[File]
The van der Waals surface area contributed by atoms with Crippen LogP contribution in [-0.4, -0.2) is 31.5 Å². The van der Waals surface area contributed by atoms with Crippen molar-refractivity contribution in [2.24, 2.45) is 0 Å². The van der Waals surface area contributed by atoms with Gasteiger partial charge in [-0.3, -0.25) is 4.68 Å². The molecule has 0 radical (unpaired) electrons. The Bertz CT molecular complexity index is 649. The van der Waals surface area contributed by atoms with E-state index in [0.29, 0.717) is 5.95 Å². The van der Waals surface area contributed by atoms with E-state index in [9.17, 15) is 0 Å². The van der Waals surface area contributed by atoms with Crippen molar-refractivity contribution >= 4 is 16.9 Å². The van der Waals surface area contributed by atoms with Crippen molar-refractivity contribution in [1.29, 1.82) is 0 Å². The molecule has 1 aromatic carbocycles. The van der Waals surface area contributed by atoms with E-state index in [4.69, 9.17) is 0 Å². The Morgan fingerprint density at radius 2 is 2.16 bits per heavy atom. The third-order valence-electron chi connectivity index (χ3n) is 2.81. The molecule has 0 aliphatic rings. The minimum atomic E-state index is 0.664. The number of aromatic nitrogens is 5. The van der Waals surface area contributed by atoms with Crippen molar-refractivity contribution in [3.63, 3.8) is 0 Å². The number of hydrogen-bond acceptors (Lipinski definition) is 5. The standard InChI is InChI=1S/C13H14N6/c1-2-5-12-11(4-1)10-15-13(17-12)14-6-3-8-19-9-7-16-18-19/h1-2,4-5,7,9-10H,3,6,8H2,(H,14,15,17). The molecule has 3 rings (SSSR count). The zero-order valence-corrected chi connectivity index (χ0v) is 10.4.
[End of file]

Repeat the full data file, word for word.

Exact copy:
The van der Waals surface area contributed by atoms with Crippen LogP contribution in [-0.4, -0.2) is 31.5 Å². The van der Waals surface area contributed by atoms with Crippen molar-refractivity contribution in [2.24, 2.45) is 0 Å². The van der Waals surface area contributed by atoms with Gasteiger partial charge in [-0.3, -0.25) is 4.68 Å². The molecule has 0 radical (unpaired) electrons. The Bertz CT molecular complexity index is 649. The van der Waals surface area contributed by atoms with E-state index in [0.29, 0.717) is 5.95 Å². The van der Waals surface area contributed by atoms with E-state index in [9.17, 15) is 0 Å². The van der Waals surface area contributed by atoms with Crippen molar-refractivity contribution >= 4 is 16.9 Å². The van der Waals surface area contributed by atoms with Crippen molar-refractivity contribution in [1.29, 1.82) is 0 Å². The molecule has 1 aromatic carbocycles. The van der Waals surface area contributed by atoms with E-state index in [4.69, 9.17) is 0 Å². The Morgan fingerprint density at radius 2 is 2.16 bits per heavy atom. The third-order valence-electron chi connectivity index (χ3n) is 2.81. The molecule has 0 aliphatic rings. The minimum atomic E-state index is 0.664. The number of aromatic nitrogens is 5. The van der Waals surface area contributed by atoms with Crippen molar-refractivity contribution in [3.63, 3.8) is 0 Å². The number of hydrogen-bond acceptors (Lipinski definition) is 5. The standard InChI is InChI=1S/C13H14N6/c1-2-5-12-11(4-1)10-15-13(17-12)14-6-3-8-19-9-7-16-18-19/h1-2,4-5,7,9-10H,3,6,8H2,(H,14,15,17). The molecule has 3 rings (SSSR count). The zero-order valence-corrected chi connectivity index (χ0v) is 10.4.